Binge Eating Disorder

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What is binge eating disorder?

Binge eating disorder is episodes of eating an abnormally large amount of food in a short period of time. People with binge eating disorder often feel distress, disgust or guilt about eating binges—but they can’t control the binges. They do not try to offset the binge with compensatory efforts to purge food, such as vomiting or using laxatives (as in bulimia nervosa, another eating disorder).

Binge eating disorder is the most common eating disorder in the United States—3.5% of women and 2% of men have it. Women are more likely to have binge eating disorder in young adulthood; men are more likely to binge eat in middle age. About two-thirds of people with binge eating disorder are overweight, but not all overweight or obese people have binge eating disorder.

There is no single cause of binge eating disorder. Several factors, including environmental, genetic, and psychological conditions affect the risk of binge eating disorder. A history of abuse, trauma, or relationship problems increases the risk. People with binge eating disorder often have a mood disorder like depression or anxiety.

They also may have obesity-related health problems, such as heart disease, type 2 diabetes, and gastrointestinal conditions. These conditions can have life-threatening complications. For instance, heart disease increases the risk of heart attack, heart failure, and stroke. Anxiety and depression can lead to thoughts of self-harm or suicide. It’s important to seek professional medical care if you or someone close to you has signs and symptoms of binge eating disorder.

Treatment for binge eating can include psychotherapy to address the social and emotional challenges that may drive eating binges; nutritional counseling to encourage and guide healthier eating; and medications to treat mood disorders or underlying chemical and metabolic conditions.

What are the symptoms of binge eating disorder?

People who have binge eating disorder experience episodes where they eat large amounts of food in short periods of time. They feel unable to control these eating binges and they feel guilty, distressed or embarrassed afterwards.

Eating binges:

  • Occur at least once a week for at least three months
  • Happen in a period of two hours or less
  • Involve a lack of control over what and how much is eaten

Binge eating episodes may also involve:

  • Eating without feeling hungry
  • Eating very rapidly
  • Eating to a level of feeling uncomfortably full
  • Purposely eating alone
  • Feeling ashamed, upset, or guilty about eating

People with binge eating disorder might also display these behaviors and habits:

  • Preoccupation or disgust with weight, or a fear of further weight gain
  • Secretive behavior related to eating
  • Unhappiness over body size and weight
  • Dieting or fasting before or after eating binges
  • Missing work, school, and social activities in order to binge eat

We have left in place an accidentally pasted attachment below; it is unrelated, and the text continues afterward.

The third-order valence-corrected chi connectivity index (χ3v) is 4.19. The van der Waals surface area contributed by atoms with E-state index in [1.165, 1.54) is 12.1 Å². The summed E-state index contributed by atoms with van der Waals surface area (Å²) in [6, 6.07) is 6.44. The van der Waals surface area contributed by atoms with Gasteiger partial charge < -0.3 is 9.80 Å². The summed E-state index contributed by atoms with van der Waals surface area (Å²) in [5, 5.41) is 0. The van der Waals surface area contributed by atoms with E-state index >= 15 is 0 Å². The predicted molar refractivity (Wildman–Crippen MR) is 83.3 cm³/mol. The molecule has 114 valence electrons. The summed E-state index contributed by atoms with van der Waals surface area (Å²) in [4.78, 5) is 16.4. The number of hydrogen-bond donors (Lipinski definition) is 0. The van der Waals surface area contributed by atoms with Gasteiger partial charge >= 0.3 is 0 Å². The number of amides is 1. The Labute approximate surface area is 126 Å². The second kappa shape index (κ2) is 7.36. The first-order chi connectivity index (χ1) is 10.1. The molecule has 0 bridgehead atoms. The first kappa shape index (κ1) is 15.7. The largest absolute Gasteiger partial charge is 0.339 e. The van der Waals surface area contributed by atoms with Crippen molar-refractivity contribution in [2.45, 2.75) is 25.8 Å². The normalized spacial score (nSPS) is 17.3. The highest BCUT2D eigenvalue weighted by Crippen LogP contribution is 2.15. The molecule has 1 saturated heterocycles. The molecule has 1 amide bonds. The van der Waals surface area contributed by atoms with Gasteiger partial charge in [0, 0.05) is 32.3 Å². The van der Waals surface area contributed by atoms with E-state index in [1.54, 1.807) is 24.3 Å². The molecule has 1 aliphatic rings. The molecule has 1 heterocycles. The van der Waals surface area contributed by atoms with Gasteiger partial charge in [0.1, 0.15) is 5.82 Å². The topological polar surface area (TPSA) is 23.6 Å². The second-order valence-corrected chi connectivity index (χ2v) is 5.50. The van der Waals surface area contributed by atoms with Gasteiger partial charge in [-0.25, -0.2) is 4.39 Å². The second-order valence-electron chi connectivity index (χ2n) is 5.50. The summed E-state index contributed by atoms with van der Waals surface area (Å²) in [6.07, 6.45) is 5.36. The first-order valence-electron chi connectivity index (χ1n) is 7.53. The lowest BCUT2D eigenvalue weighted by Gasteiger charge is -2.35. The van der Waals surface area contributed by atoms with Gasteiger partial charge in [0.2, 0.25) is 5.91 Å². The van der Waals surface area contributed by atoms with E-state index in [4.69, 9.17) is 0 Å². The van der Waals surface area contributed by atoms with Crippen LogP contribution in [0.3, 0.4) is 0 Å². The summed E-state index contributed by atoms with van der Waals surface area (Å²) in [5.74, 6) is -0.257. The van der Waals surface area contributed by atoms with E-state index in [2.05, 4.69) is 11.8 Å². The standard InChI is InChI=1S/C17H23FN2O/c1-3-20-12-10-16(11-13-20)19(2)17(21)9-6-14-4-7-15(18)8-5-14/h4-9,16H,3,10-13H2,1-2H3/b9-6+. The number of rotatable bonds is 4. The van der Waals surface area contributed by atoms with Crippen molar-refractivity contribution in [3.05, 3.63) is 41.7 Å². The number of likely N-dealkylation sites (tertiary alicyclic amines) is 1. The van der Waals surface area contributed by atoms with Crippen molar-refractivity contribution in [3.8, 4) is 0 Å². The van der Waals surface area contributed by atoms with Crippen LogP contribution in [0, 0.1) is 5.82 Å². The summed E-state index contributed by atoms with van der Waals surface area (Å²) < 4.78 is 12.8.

Serious symptoms that might indicate a life-threatening condition

People with binge eating disorder are more likely to have mood disorders, such as depression and anxiety, which can become severe. They are also more at risk for suicide. Seek immediate medical care (call 911) if you, or someone you are with, have any thoughts of hurting yourself or others.

What causes binge eating disorder?

Experts don’t know exactly what causes binge eating disorder. Risk factors for binge eating disorder include:

  • History of relationship problems, especially with close family members
  • History of abuse or trauma
  • History of substance abuse
  • Family history of binge eating disorder, suggesting there is a genetic risk factor

Scientists who study eating disorders are investigating potential causes of binge eating disorders, including differences in certain brain chemicals and abnormal metabolism compared to people who do not have binge or other eating disorders.

How is binge eating disorder treated?

Treatment for binge eating disorder often involves a multidisciplinary approach. Doctors, dietitians or nutritionists, and mental health therapists can all help treat different problems that contribute to binge eating disorder.

Types of treatment include:

  • Talk therapy (psychotherapy). This is a common way to work through underlying problems including stress, trauma, depression and anxiety. Psychotherapy can work individually, in groups, or with family members. Another name for it is cognitive behavioral therapy. You practice replacing unhealthy thoughts with healthy ones to bring about a change in behavior.
  • Nutritional counseling. Treatment may include a special selection of foods to help with weight loss. Nutrition counseling will help establish healthier eating habits.
  • Medications. An antidepressant or anti-anxiety medicine may help if a mood disorder is involved. Appetite suppressants may be an option to help balance any chemical or metabolic problems linked to binge eating.
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Medical Reviewer: William C. Lloyd III, MD, FACS
Last Review Date: 2020 Oct 29
THIS TOOL DOES NOT PROVIDE MEDICAL ADVICE. It is intended for informational purposes only. It is not a substitute for professional medical advice, diagnosis or treatment. Never ignore professional medical advice in seeking treatment because of something you have read on the site. If you think you may have a medical emergency, immediately call your doctor or dial 911.
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  3. Binge Eating Disorder. National Institutes of Health. National Institute of Diabetes and Digestive and Kidney Diseases. http://www.niddk.nih.gov/health-information/health-topics/weight-control/binge_eating/Pages/binge-ea...
  4. Binge Eating Disorder. TeensHealth from Nemours. http://kidshealth.org/en/teens/binge-eating.html
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